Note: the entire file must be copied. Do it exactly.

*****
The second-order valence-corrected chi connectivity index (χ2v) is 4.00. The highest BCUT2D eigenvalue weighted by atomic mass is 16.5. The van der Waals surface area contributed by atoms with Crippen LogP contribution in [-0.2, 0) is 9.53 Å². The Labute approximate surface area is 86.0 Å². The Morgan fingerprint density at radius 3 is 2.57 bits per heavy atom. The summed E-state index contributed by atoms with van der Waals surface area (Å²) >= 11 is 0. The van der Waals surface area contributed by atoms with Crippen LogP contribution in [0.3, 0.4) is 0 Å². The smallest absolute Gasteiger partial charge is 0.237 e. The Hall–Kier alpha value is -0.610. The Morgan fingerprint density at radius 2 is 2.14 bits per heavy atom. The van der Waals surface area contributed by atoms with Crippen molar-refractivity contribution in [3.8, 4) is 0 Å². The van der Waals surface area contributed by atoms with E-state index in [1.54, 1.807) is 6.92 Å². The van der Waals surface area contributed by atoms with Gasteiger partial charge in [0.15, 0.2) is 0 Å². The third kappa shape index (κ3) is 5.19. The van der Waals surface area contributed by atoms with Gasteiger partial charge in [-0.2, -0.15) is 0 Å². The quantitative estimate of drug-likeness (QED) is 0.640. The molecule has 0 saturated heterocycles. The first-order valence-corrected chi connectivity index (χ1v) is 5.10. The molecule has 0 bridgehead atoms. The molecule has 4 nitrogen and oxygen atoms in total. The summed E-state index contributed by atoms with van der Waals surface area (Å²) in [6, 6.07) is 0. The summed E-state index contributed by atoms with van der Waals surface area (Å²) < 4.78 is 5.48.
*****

The second-order valence-corrected chi connectivity index (χ2v) is 4.00. The highest BCUT2D eigenvalue weighted by atomic mass is 16.5. The van der Waals surface area contributed by atoms with Crippen LogP contribution in [-0.2, 0) is 9.53 Å². The Labute approximate surface area is 86.0 Å². The Morgan fingerprint density at radius 3 is 2.57 bits per heavy atom. The summed E-state index contributed by atoms with van der Waals surface area (Å²) >= 11 is 0. The van der Waals surface area contributed by atoms with Crippen LogP contribution in [0.3, 0.4) is 0 Å². The smallest absolute Gasteiger partial charge is 0.237 e. The Hall–Kier alpha value is -0.610. The Morgan fingerprint density at radius 2 is 2.14 bits per heavy atom. The van der Waals surface area contributed by atoms with Crippen molar-refractivity contribution in [3.8, 4) is 0 Å². The van der Waals surface area contributed by atoms with E-state index in [1.54, 1.807) is 6.92 Å². The van der Waals surface area contributed by atoms with Gasteiger partial charge in [0.15, 0.2) is 0 Å². The third kappa shape index (κ3) is 5.19. The van der Waals surface area contributed by atoms with Gasteiger partial charge in [-0.2, -0.15) is 0 Å². The quantitative estimate of drug-likeness (QED) is 0.640. The molecule has 0 saturated heterocycles. The first-order valence-corrected chi connectivity index (χ1v) is 5.10. The molecule has 0 bridgehead atoms. The molecule has 4 nitrogen and oxygen atoms in total. The summed E-state index contributed by atoms with van der Waals surface area (Å²) in [6, 6.07) is 0. The summed E-state index contributed by atoms with van der Waals surface area (Å²) < 4.78 is 5.48.